Bank Profitability Determination in Income Brackets in Africa: A
Shareholder versus Stakeholder Perspective


Baah Aye Kusi, Agyapomaa Gyeke-Dako and Elikplimi Komla Agbloyor
University of Ghana Business School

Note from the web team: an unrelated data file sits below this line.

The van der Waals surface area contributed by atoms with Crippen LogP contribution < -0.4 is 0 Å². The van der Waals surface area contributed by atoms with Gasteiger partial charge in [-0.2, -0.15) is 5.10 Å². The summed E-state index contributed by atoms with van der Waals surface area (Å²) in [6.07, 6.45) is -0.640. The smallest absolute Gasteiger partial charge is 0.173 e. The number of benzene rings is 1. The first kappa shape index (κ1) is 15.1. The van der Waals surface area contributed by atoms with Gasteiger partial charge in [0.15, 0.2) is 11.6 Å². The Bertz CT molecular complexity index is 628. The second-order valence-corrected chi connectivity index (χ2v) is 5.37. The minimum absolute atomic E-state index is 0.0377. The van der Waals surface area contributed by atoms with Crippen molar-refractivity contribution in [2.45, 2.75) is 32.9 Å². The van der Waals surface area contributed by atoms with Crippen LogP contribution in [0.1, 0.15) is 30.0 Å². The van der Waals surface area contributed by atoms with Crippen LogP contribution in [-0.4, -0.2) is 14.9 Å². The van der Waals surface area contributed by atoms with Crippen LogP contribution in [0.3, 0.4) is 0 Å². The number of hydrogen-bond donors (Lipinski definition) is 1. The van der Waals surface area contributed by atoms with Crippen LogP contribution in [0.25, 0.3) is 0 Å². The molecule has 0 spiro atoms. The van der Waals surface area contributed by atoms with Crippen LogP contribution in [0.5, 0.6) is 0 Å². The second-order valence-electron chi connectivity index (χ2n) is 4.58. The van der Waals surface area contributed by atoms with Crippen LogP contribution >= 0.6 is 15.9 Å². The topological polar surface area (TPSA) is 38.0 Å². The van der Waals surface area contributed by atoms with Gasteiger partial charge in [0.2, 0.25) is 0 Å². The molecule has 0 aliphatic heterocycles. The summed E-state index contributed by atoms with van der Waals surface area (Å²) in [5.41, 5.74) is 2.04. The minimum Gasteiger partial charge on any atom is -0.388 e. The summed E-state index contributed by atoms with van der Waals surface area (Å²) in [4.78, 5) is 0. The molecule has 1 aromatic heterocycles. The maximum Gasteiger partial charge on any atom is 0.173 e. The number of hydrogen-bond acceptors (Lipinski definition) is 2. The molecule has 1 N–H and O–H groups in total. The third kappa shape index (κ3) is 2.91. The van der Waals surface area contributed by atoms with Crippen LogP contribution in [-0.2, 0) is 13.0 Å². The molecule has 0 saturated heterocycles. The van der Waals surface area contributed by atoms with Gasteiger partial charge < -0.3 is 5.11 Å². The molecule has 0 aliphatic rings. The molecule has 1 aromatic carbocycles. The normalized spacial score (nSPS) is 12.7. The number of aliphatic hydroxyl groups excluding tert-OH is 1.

This study examines the drivers of shareholder and stakeholder profitability in three income brackets in Africa. Employing bank data covering periods between 2006 and 2013 with 282banks, the two step GMM estimates report that shareholder and stakeholder profitability determinants vary in banks across different income brackets in Africa. The findings suggest that with the exception of banks in lower middle income countries (LMICs), shareholder and stakeholder profitability determination were persistent and responded to past profitability in LICs, UMICs and Africa at large. Again, while credit risk and bank stability persistently impacted stakeholder profitability across all the three income brackets, none of the shareholder profitability determinants were persistent across the three income bracket groupings indicating that shareholder profitability drivers are diverse across banks. From the findings, it is evident that the drivers of bank profitability vary across the three income brackets implying that, policy-makers and bank management must select and implement profitability policies from banks in same income bracket. Further, researchers must recognize and appreciate the contextual differences and adjust for the differences in order to make the implementation of research findings easier and practical.